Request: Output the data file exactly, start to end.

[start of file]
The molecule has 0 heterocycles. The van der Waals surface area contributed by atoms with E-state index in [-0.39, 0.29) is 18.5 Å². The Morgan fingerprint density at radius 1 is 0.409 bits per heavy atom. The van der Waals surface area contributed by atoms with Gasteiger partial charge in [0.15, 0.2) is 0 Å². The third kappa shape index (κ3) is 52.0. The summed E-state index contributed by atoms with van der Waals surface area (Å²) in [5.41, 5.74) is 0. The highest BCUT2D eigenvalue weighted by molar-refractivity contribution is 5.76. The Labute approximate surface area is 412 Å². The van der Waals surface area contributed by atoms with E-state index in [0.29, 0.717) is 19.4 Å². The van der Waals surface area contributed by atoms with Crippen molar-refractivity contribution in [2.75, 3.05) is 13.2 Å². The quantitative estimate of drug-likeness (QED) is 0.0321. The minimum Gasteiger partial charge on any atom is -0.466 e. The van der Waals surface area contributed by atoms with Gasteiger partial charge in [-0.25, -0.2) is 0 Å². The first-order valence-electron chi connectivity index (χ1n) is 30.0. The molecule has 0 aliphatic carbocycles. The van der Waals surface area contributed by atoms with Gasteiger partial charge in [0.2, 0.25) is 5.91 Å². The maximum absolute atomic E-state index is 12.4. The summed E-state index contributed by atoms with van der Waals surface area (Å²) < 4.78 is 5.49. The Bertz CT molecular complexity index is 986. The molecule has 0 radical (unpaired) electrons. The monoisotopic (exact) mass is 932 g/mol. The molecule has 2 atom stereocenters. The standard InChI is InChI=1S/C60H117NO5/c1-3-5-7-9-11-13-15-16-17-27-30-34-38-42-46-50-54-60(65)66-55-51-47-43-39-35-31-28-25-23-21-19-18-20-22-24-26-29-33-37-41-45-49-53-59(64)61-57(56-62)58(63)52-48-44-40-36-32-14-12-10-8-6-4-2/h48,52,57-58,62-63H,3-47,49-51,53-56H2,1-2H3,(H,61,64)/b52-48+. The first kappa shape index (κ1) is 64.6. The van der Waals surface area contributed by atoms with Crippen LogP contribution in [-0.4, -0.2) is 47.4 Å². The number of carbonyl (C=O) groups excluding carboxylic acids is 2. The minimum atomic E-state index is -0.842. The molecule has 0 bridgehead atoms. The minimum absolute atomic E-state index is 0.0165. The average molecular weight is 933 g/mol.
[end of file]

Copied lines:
The molecule has 0 heterocycles. The van der Waals surface area contributed by atoms with E-state index in [-0.39, 0.29) is 18.5 Å². The Morgan fingerprint density at radius 1 is 0.409 bits per heavy atom. The van der Waals surface area contributed by atoms with Gasteiger partial charge in [0.15, 0.2) is 0 Å². The third kappa shape index (κ3) is 52.0. The summed E-state index contributed by atoms with van der Waals surface area (Å²) in [5.41, 5.74) is 0. The highest BCUT2D eigenvalue weighted by molar-refractivity contribution is 5.76. The Labute approximate surface area is 412 Å². The van der Waals surface area contributed by atoms with E-state index in [0.29, 0.717) is 19.4 Å². The van der Waals surface area contributed by atoms with Crippen molar-refractivity contribution in [2.75, 3.05) is 13.2 Å². The quantitative estimate of drug-likeness (QED) is 0.0321. The minimum Gasteiger partial charge on any atom is -0.466 e. The van der Waals surface area contributed by atoms with Gasteiger partial charge in [-0.25, -0.2) is 0 Å². The first-order valence-electron chi connectivity index (χ1n) is 30.0. The molecule has 0 aliphatic carbocycles. The van der Waals surface area contributed by atoms with Gasteiger partial charge in [0.2, 0.25) is 5.91 Å². The maximum absolute atomic E-state index is 12.4. The summed E-state index contributed by atoms with van der Waals surface area (Å²) < 4.78 is 5.49. The Bertz CT molecular complexity index is 986. The molecule has 0 radical (unpaired) electrons. The monoisotopic (exact) mass is 932 g/mol. The molecule has 2 atom stereocenters. The standard InChI is InChI=1S/C60H117NO5/c1-3-5-7-9-11-13-15-16-17-27-30-34-38-42-46-50-54-60(65)66-55-51-47-43-39-35-31-28-25-23-21-19-18-20-22-24-26-29-33-37-41-45-49-53-59(64)61-57(56-62)58(63)52-48-44-40-36-32-14-12-10-8-6-4-2/h48,52,57-58,62-63H,3-47,49-51,53-56H2,1-2H3,(H,61,64)/b52-48+. The first kappa shape index (κ1) is 64.6. The van der Waals surface area contributed by atoms with Crippen LogP contribution in [-0.4, -0.2) is 47.4 Å². The number of carbonyl (C=O) groups excluding carboxylic acids is 2. The minimum atomic E-state index is -0.842. The molecule has 0 bridgehead atoms. The minimum absolute atomic E-state index is 0.0165. The average molecular weight is 933 g/mol.